We try to refrain from writing up total dumpster dives here on GCFSB, but sometimes it’s worth it to examine a car with potential – even if that potential ends up being parting out. This particular ruffian hits close to home, as my E28 M5 isn’t perfect but I will turn in my car-guy card if it ever gets anywhere close to this condition. The worst bits are the paint, lurking rust, and awful trunk that is minus one spare wheel/tire and carpet set but plus one hideous subwoofer. The seller claims it starts and runs cleanly, which is promising but not enough to dive in head first. I bought my 200k+ mile M5 to have a solid base that I could feel good about keeping on the road. If you are a BMW mechanic, this could be a cheap M5 for a long term project. Otherwise, it may end up as nothing more than a moneypit or a parts car.
All posts tagged m5
The E28 M5 was one of those cars that moved the chains forward in the automotive spectrum. These were sedans that would popularize the idea that a four-door car need not be boring family transport. The inaugural year for the M5 would be 1985, but North America would not see this performance sedan until the 1988 model year rolled around. At that time, all destined for that market would be painted black, replete with crash bumpers and most coming equipped with a tan leather interior. In other markets, the options were a bit more diverse, as is the case with this 1985 M5 for sale in Minnesota. With its slim bumpers and headlamp wipe/wash system, it has that Euro look so many strive for. In this case, however, the look is authentic. Also, the aftermarket McIntosh stereo is also a nice touch, given that these are not cheap systems and replicate the look of period head units quite nicely.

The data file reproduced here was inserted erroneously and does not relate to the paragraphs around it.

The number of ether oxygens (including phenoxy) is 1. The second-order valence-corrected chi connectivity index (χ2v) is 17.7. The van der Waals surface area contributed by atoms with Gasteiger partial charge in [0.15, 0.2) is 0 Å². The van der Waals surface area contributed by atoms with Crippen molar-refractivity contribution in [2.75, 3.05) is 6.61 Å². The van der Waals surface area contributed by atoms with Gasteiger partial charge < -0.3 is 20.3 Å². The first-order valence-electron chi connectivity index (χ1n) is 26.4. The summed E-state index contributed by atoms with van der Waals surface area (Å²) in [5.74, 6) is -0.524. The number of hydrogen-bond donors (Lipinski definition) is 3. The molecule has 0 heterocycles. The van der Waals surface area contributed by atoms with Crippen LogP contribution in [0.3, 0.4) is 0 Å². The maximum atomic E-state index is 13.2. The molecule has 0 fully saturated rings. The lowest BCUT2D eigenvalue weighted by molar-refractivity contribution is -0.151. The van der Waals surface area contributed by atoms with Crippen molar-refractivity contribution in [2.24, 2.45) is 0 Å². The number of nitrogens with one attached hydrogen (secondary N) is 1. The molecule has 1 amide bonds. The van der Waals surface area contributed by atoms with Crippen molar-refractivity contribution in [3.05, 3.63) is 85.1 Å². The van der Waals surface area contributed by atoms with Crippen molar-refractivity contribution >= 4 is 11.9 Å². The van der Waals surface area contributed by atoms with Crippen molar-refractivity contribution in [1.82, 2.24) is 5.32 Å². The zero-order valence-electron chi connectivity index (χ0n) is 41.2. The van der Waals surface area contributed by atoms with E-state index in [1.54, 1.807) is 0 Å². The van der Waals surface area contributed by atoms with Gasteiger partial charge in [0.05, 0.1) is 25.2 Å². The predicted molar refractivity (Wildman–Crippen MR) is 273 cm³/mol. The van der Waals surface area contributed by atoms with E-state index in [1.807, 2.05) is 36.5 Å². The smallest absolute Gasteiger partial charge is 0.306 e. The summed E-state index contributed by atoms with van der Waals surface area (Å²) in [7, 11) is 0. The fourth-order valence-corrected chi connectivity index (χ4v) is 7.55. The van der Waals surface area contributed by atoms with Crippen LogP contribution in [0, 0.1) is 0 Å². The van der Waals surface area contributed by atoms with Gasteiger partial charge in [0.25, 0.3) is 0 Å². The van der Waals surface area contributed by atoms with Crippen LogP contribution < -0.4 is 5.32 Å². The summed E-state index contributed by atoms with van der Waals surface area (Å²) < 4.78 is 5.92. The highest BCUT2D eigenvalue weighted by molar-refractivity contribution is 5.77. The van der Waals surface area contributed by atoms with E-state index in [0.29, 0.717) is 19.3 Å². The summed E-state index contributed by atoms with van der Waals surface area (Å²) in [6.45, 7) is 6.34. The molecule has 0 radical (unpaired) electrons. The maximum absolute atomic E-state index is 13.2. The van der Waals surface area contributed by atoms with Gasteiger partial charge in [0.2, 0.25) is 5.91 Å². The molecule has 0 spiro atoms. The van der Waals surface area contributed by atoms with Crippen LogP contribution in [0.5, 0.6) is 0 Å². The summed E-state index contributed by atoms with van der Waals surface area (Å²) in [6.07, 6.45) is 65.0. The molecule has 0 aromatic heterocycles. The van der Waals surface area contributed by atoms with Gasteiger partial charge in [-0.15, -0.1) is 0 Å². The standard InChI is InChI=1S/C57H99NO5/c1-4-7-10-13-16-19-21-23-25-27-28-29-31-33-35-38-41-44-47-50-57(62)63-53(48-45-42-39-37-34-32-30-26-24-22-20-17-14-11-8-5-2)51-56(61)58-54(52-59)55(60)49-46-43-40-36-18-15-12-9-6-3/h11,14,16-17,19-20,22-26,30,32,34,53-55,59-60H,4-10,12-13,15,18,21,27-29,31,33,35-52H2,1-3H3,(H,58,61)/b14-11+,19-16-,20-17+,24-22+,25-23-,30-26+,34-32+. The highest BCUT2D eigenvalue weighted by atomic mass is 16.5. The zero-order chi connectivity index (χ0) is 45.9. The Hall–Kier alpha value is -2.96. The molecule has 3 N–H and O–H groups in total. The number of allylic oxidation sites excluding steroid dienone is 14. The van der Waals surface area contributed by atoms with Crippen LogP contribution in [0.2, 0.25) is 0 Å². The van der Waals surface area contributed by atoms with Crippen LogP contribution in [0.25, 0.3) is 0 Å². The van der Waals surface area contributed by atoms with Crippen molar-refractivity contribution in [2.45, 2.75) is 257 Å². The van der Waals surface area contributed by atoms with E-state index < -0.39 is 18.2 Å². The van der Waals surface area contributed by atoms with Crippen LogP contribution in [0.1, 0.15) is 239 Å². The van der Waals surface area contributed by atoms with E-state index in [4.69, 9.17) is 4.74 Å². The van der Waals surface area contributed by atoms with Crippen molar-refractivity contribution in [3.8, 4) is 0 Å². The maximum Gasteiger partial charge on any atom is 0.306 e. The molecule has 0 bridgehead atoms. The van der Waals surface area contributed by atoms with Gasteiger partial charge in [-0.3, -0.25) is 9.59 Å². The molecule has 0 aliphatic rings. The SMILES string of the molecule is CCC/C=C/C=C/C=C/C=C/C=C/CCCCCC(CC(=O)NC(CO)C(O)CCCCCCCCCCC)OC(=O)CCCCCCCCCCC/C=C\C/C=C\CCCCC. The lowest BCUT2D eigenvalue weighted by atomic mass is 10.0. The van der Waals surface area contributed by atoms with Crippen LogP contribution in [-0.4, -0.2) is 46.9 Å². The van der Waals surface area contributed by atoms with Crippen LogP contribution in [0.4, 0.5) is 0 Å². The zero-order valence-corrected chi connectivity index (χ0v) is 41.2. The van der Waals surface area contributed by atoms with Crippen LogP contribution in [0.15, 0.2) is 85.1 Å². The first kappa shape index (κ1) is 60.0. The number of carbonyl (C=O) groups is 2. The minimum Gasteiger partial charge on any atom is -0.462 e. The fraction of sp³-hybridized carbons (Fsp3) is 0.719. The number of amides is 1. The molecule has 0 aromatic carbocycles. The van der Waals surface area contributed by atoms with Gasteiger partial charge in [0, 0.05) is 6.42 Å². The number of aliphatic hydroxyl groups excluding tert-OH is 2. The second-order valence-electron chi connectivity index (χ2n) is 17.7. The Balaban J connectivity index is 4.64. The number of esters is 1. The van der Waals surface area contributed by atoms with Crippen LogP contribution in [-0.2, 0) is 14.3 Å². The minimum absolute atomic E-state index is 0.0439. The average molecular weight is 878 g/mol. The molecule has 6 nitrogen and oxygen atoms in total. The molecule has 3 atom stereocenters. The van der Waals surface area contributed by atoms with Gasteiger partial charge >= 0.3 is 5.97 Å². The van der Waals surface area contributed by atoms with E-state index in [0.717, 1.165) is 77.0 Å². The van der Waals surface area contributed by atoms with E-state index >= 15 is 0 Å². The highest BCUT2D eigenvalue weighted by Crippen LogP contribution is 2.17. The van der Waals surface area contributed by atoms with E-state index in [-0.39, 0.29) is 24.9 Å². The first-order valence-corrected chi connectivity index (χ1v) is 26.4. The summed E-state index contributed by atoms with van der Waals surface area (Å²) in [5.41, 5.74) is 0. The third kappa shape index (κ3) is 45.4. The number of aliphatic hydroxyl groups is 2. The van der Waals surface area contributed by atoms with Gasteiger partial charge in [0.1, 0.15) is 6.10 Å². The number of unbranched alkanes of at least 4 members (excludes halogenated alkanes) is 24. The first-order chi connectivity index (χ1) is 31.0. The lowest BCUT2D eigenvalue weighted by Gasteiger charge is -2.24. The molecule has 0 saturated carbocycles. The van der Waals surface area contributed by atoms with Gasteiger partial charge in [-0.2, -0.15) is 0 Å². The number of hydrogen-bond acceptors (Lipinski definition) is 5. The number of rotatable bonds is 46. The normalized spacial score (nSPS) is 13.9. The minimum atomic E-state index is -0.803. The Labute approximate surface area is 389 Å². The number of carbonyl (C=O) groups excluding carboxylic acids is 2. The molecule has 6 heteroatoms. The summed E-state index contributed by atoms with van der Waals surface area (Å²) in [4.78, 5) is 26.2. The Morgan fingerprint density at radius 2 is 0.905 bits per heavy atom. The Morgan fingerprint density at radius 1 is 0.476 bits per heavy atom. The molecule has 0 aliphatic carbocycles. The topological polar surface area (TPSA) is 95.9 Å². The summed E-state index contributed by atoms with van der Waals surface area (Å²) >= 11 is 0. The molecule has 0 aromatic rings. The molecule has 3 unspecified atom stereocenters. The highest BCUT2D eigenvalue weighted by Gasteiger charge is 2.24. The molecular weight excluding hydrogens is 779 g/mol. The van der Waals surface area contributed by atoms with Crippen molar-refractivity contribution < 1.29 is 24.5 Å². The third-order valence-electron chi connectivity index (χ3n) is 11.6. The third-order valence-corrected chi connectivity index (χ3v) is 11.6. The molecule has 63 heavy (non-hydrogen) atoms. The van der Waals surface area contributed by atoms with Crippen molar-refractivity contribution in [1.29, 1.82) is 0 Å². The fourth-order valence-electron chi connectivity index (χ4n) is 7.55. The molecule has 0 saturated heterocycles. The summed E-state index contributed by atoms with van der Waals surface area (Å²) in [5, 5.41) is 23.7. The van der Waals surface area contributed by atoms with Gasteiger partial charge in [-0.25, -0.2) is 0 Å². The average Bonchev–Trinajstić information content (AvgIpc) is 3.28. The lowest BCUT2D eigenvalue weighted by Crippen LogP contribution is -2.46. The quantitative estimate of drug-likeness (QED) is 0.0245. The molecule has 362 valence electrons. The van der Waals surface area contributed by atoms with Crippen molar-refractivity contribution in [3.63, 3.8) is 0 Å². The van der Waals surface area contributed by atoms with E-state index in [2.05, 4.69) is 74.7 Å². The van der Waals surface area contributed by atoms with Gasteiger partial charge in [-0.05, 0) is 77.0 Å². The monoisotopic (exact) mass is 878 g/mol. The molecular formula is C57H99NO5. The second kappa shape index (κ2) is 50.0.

CLICK FOR DETAILS: 1985 BMW M5 on eBay
For years, yours truly has been keeping up a hobby rather quietly: slowly building up a collection of the very best 1:18 scale models out there. With the amount of money invested in my collection, I probably could have paid for a second 1:1 toy of modest means, but that’s beyond the point. For people like fellow writer Rob and myself who live in a big urban environment, space is at a premium. So then, what to do to sate your automotive appetite? Well, have a look at the following 1:18 scale German vehicles below.
I started collecting 1:18 scale cars in my formative years, when one of the few players in the market was Italian manufacturer Bburago. The art of scale models has come a long way in the last two decades or so, with makers such as Kyosho and AutoArt bringing incredible detail to ever expanding product portfolios of both vintage and modern cars. I’ve gathered up a few choice 1:18 diecast and resin models below that I felt would appeal to most GCFSB readers.
CLICK FOR DETAILS: Minerva Blue Porsche 928 by AutoArt on eBay
CLICK FOR DETAILS: Audi V8 by Best of Show on eBay
CLICK FOR DETAILS: BMW M1 Procar Niki Lauda by Minichamps on eBay
It’s a bit of a Euro-spec day here at GCFSB, and both of the featured cars are rare to see on this side of the pond. In the case of the earlier 420SEC, it’s rare to see them because there weren’t many produced and stateside we have the 560SEC that ran at the same time; in many respects, the smaller motor is a curiosity and a neat side note, but offers no real advantage to U.S. buyers. However, this example is very different; a Euro-spec 1994 M5. While the M5 left U.S. shores in 1993, it soldiered on for a few years in Europe with a revised and enlarged motor. Dubbed the S38B38, the new motor gained 25 horsepower but importantly 30 lb.ft of torque – it was now only 17 horsepower shy of 100 more than the U.S. spec E28 M5’s S38B35. That made up for some extra pounds that adorned the E34 chassis versus the earlier M cars and the M5 was even more of a flyer once again. A few of these 3.8 cars and motors have made their way stateside but they’re still quite rare to find. Usually, they have some neat oddities that we didn’t get here, such as this example’s Hurricane cloth interior. All in all, it makes for one tidy performance package that’s still quite discrete: